Missions to the Space Station may change its orbit. Be sure to check Heavens Above or www.jsc.nasa.gov/sightings before going out to watch.  The next shuttle mission to the Space Station will be no earlier than February 24, but an exact date hasn’t been set yet.
         The last mission to the Hubble Telescope has already occurred so its information should be reliable.
         I’ve extended the deadline this time beyond the February meeting so we could actually have an evening viewing opportunity.

HST  January 14, 2011
Time           Position    Elevation
6:43 a.m.        227°           21°
6:44               208             28
6:45               181             32
6:46               153             28
6:47               134             21

Station  January 22, 2011
Time           Position    Elevation
7:21 a.m.        242°           18°
7:22               254             35
7:23               321             60
7:24                 26             34
7:25                 37             18

Station  January 24, 2011
Time           Position    Elevation
6:37 a.m.        247°           17°
6:38               261             33
6:39               323             53
6:40                 20             33
6:41                 34             17

HST  February 8, 2011
Time           Position    Elevation
Appears from Earth‘s shadow
5:53 a.m.        216°           23°
5:54               193             30
5:55               164             30
5:56               140             25
5:57               125             18

HST  February 9, 2011
Time           Position    Elevation
Appears from Earth’s shadow
5:51 a.m.        214°           26°
5:52               189             31
5:53               160             30
5:54               138             23
5:55               125             16

HST  February 10, 2011
Time           Position    Elevation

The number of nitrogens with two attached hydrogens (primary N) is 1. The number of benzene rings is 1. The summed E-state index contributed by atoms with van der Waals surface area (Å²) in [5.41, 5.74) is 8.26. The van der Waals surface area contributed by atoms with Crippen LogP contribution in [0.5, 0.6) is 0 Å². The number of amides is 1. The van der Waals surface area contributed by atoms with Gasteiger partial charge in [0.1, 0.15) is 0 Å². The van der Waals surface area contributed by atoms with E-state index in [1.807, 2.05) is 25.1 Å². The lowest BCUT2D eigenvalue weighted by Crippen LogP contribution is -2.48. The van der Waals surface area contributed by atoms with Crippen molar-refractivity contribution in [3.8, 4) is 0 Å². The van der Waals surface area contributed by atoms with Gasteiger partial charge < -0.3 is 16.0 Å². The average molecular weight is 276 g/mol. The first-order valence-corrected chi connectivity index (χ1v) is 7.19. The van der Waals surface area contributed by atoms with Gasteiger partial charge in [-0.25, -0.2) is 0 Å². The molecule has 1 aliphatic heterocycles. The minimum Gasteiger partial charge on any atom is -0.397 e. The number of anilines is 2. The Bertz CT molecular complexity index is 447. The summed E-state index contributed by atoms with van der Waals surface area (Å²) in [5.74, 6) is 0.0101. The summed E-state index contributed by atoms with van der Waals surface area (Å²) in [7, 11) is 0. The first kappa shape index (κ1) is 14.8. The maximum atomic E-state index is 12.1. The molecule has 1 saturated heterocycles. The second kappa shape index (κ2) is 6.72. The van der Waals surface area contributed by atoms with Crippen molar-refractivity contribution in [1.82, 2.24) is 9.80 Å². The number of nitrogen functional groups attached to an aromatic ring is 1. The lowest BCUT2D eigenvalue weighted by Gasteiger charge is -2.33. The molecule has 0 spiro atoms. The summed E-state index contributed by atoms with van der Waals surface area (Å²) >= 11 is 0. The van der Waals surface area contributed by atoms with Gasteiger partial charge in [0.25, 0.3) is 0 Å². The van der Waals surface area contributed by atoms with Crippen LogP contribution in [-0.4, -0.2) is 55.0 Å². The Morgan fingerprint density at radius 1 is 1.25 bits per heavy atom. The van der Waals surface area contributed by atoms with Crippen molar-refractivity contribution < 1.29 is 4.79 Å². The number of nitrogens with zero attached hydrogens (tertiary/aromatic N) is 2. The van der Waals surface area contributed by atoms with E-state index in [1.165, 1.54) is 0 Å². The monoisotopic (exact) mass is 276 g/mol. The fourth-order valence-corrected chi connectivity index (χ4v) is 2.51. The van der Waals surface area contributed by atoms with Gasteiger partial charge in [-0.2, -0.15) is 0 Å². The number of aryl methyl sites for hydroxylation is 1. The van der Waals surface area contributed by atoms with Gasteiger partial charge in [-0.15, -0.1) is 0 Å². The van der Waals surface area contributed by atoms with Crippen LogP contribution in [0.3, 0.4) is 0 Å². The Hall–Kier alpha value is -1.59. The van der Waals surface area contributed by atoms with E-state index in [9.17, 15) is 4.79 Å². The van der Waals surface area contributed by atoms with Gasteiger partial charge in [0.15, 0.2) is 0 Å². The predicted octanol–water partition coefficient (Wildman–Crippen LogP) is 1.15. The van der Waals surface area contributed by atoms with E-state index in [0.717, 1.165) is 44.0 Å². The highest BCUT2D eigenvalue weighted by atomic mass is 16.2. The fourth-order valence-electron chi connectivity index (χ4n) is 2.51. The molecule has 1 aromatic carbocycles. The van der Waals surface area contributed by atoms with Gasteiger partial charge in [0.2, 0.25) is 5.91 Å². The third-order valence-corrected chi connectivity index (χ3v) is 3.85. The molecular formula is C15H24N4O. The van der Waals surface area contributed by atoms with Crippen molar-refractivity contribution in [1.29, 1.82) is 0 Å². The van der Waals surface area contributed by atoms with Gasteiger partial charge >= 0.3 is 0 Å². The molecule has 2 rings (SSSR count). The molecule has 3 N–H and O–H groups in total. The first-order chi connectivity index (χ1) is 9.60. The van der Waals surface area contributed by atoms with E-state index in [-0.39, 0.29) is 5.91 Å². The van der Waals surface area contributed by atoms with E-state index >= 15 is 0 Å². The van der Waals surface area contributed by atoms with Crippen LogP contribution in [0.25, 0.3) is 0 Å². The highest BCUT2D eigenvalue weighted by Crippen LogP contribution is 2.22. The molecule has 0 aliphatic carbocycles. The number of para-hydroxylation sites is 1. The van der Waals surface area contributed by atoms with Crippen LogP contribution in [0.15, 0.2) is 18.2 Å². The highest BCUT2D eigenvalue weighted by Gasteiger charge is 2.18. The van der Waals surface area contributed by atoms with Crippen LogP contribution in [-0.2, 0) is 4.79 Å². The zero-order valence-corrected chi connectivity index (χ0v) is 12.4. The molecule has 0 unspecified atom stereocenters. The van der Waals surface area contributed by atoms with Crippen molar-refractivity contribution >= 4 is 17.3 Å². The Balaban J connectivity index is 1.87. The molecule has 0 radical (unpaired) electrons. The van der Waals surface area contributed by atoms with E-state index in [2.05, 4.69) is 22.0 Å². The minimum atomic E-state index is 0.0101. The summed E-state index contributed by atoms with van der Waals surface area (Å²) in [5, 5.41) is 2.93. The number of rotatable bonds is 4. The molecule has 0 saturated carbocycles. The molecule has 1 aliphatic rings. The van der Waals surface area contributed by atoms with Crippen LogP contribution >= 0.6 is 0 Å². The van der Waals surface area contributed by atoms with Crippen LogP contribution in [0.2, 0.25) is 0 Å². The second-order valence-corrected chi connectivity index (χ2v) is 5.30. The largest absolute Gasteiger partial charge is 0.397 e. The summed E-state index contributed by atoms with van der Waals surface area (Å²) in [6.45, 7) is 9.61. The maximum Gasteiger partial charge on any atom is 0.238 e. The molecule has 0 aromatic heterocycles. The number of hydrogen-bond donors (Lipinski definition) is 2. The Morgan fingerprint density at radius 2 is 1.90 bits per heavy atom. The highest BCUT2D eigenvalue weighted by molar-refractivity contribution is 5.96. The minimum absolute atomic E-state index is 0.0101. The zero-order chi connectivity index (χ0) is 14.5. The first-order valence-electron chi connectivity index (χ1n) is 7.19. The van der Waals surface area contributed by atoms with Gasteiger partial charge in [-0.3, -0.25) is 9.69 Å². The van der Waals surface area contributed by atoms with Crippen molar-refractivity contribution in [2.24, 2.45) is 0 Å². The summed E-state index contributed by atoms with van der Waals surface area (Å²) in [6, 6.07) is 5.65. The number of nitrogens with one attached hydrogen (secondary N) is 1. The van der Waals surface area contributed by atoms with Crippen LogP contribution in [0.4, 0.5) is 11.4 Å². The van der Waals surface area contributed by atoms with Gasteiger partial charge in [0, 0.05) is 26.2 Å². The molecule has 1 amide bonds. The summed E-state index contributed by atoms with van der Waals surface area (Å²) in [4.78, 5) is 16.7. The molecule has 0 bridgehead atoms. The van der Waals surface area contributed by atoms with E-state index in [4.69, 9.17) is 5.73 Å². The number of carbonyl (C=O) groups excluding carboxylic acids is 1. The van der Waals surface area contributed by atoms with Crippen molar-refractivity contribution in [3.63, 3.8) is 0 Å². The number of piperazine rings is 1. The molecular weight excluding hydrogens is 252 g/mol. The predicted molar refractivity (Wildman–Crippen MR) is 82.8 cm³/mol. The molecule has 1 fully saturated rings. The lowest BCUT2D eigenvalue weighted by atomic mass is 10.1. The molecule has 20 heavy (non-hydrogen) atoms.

Appears from Earth’s shadow
5:49 a.m.        213°           27°
5:50               187             31
5:51               159             29
5:52               139             22

Station  February 11, 2011
Time           Position    Elevation
6:22 a.m.        316°           18°
6:23               320             37
6:24                 38             79
6:25               123             37
6:26               127             18

Station  February 21, 2011
Time           Position    Elevation
7:01 p.m.        216°           20°*
7:02               263             31
7:03               317             50
7:04                 17             33
7:05                 32             17
* Passes 1° above Jupiter
            Pass times are from Heavens Above
         Key: Position is measured in degrees clockwise from north. That is, 0° is due north, 90° is due east, 180° is due south, and 270° is due west.  Your fist held at arm's length is about ten degrees wide. "Elevation" is elevation above the horizon in degrees. Thus, to find the Hubble Space Telescope at 5:53 a.m. on February 9, measure two fist-widths east of due south, then three fist-widths above the horizon.
         All times are rounded off to the nearest minute except for times when the satellite enters or leaves the shadow of the Earth. The highest elevation shown for each viewing opportunity is the actual maximum elevation for that appearance.
         J-Pass provides a service called J-Pass Generator, which will e‑mail you sighting information for the next three days for up to ten satellites. For more information, go to science.nasa.gov/Realtime/JPass/PassGenerator/.

Sky Viewing

 [Information from skyandtelescope.com and the January and February issues of both Astronomy and Sky & Telescope.]